5. What factors should I consider before implementing a change?

5. What factors should I consider before implementing a change?

Read on for additional considerations on how you might approach implementing changes to your team’s clinical practice.

Any changes, however small, can have a large impact; this may impact on you individually but also at the level of the practice. It is impossible to anticipate all the potential effects of a change, but it is important to consider as much detail as you can prior to implementing any changes.

There are other factors you should take into account when considering implementing changes to your team’s clinical practice. It is possible that your colleagues may not agree with the changes that you are suggesting. Many barriers, for example time pressures, have been highlighted in the literature in relation to reasons why evidence is not applied into practice (Legare, 2009). Don’t let this stop you from making a change individually to the patients that are in your care. After discussion with your colleagues, perhaps at a practice meeting, or journal club, you might influence others to embrace changes too.

Research looking at the success of change implementation in the medical field (Haley et al., 2012) identified factors which facilitated and hindered proposed actions. We will explore each of these challenges in more detail:

Reflect on previous episodes of ‘change’ within your practice; who was for the change? who was against the change? what were the facilitators and barriers to change?

You have noticed that, on occasion, the equine vets in your practice approach lameness cases differently, leading to confusion amongst the support staff in your clinic as to what equipment and consumables they should be preparing. You are interested in developing an evidence-based standardised framework that the vets in your practice can follow for carrying out lameness work-ups. You expect this approach to lead to fewer misdiagnoses, and it should assist the support staff in their preparation.

You made an attempt at introducing a new framework a year or so ago, but as the junior vet, you got some resistance from the two senior vets in the practice.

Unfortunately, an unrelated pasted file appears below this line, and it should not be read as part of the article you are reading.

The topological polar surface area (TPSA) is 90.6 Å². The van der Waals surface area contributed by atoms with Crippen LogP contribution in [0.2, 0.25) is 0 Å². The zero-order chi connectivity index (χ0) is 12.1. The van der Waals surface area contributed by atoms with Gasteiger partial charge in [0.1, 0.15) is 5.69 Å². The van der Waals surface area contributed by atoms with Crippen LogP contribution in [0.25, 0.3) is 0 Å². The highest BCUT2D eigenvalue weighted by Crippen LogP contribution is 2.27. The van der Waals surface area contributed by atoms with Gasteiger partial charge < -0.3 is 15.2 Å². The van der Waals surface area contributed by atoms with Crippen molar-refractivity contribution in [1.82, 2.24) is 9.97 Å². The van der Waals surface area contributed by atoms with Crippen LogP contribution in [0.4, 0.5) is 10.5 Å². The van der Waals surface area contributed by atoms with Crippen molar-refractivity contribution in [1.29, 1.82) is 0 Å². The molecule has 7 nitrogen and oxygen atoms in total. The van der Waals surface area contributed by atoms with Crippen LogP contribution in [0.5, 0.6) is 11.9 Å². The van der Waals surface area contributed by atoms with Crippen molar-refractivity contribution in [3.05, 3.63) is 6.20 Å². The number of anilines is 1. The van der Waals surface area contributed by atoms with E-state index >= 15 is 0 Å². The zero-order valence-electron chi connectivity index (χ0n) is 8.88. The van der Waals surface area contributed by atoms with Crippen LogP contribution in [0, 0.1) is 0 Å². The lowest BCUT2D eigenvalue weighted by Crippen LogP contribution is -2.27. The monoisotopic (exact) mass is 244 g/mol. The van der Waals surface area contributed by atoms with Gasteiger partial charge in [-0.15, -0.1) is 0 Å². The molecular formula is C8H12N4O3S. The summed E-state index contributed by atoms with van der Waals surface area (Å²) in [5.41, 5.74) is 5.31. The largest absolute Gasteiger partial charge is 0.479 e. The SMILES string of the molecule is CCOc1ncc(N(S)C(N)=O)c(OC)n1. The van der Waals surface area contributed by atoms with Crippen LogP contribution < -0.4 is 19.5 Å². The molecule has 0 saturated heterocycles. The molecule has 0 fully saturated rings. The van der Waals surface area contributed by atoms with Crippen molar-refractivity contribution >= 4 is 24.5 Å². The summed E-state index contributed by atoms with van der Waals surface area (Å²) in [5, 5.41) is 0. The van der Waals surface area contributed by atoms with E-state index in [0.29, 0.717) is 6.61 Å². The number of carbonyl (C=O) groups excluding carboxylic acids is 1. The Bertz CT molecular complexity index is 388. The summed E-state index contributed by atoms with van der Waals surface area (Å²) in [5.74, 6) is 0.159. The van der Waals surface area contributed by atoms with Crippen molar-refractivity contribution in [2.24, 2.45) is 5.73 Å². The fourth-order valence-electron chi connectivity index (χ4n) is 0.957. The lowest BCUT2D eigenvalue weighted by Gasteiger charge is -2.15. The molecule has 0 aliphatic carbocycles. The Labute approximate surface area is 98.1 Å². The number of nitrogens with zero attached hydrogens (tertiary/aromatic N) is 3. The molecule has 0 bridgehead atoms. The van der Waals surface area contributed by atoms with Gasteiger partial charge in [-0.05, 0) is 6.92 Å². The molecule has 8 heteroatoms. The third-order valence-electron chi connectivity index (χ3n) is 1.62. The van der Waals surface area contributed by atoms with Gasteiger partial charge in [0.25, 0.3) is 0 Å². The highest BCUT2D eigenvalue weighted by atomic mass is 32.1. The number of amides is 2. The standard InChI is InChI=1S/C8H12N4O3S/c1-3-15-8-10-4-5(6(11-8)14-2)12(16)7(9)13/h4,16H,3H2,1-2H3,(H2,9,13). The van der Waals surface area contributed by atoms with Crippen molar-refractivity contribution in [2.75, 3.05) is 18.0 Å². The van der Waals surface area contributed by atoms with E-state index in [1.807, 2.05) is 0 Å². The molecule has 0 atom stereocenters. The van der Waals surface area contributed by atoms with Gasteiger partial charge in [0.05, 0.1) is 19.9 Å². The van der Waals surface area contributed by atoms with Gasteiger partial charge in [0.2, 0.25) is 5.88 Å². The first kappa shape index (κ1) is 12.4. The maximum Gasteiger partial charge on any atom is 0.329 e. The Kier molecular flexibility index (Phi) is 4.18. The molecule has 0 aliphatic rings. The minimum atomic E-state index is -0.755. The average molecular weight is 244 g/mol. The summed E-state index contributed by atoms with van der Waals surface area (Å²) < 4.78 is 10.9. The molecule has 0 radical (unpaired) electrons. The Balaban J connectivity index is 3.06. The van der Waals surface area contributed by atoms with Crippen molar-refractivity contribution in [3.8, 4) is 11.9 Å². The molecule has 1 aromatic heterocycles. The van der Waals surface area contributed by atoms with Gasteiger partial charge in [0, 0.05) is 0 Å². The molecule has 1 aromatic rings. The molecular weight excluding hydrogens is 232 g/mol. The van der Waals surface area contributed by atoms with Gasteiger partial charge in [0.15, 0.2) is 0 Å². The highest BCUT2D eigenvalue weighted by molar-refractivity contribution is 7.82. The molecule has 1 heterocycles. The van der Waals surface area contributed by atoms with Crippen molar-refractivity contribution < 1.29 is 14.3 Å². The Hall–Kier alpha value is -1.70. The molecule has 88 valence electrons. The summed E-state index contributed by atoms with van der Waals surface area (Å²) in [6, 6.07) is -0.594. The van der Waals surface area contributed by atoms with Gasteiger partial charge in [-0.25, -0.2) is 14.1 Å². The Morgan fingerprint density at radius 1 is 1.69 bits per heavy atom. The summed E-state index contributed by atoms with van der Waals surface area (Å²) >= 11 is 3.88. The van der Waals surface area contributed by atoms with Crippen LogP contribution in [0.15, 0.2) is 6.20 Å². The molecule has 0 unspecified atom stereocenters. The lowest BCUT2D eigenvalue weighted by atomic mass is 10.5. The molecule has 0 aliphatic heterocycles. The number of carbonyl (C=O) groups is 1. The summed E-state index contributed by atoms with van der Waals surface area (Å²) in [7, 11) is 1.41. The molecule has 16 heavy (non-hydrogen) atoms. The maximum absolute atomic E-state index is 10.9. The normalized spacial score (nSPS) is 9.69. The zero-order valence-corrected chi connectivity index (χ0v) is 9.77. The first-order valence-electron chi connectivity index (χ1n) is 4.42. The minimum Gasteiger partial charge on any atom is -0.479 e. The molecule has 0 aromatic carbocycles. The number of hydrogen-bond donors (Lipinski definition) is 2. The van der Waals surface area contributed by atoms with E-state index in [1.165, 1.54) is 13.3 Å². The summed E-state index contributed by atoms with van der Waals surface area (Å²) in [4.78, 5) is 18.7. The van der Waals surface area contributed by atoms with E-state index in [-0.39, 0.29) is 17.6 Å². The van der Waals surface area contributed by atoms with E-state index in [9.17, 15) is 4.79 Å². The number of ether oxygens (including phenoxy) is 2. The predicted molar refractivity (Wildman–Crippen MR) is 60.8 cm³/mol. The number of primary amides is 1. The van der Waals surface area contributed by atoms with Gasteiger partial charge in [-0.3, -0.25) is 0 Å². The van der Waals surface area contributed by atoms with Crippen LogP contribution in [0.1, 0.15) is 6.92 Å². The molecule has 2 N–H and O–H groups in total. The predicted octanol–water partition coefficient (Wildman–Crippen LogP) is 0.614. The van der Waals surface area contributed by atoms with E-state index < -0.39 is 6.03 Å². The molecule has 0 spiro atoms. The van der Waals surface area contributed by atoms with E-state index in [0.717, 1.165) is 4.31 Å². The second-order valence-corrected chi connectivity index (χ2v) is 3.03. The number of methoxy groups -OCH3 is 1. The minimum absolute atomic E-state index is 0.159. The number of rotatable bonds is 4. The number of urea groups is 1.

Since the support staff are struggling with the preparation for these assessments, you decide to talk to one of them, Lizzie, who has worked in the practice for twenty years, to talk her through your suggestion. The senior vets seem more receptive to the idea when you bring it up again with Lizzie’s support.

Ensure that you have highlighted a specific time that can be used to make any changes; is it easy for other things to take priority in a busy practice.

Pick the most appropriate time to implement the changes. For example, if it requires others to help, make sure it isn’t during a busy period.

The senior vets agree to try the new framework. However, the initial timing for implementation was during a week when one of the vets was on holidays and the other was at a continuing education course, and you were busy with the additional work, so you abandoned your plans after the first day.

Thinking strategically about timing for the new framework, you know that in a month’s time, a new graduate is joining the practice and will be spending the first week with you on visits, getting to know the clients. The practice diary is being kept quiet to allow the new graduate more time on visits. You think this may be a good time to trial the framework as there will be less time pressure on you, and it will probably be of benefit for the new graduate also.

Ensure that you are clear as to what you are changing, and what actions are required. It is beneficial to make a note of any changes in order to compare the associated outcomes at a later stage, for example, what was done, the date, dose rates, approaches attempted. You may consider a more formalised framework, such as writing practice guidelines (see below).

Your aim is to get the vets to follow a lameness work-up framework, which will contain the steps they carry out anyway, but perhaps in a slightly different order to how they might have approached these cases previously, with slightly different equipment and consumables.

Communicate the specific details of the suggested changes with the vets and support staff in the practice to make sure everyone is clear about the changes you are suggesting. You could also run an initial pilot where you trial the framework first prior to getting the others involved.

If possible, plan to implement small incremental changes one at a time, particularly if the changes are required to a number of areas within the practice, to prevent staff feeling overwhelmed by too much change.

Make sure you have everything organised beforehand, for example, the necessary equipment, therapies, resources, people, to make the transition as seamless as possible.

You plan to trial the framework for forelimb lameness to start with. You ask the new graduate shadowing you to feedback on how well the framework works.

With positive feedback on the forelimb lameness framework, you may be in a good position to implement a hindlimb lameness framework in future.

As you consider all the factors which are involved in your strategy for change, it is useful to record any changes you are implementing. This can be done informally, or you may decide to adopt a more formal and evidence-based approach, through producing clinical guidelines. The final and important step in the EBVM cycle is to Assess these changes, covered in the next section.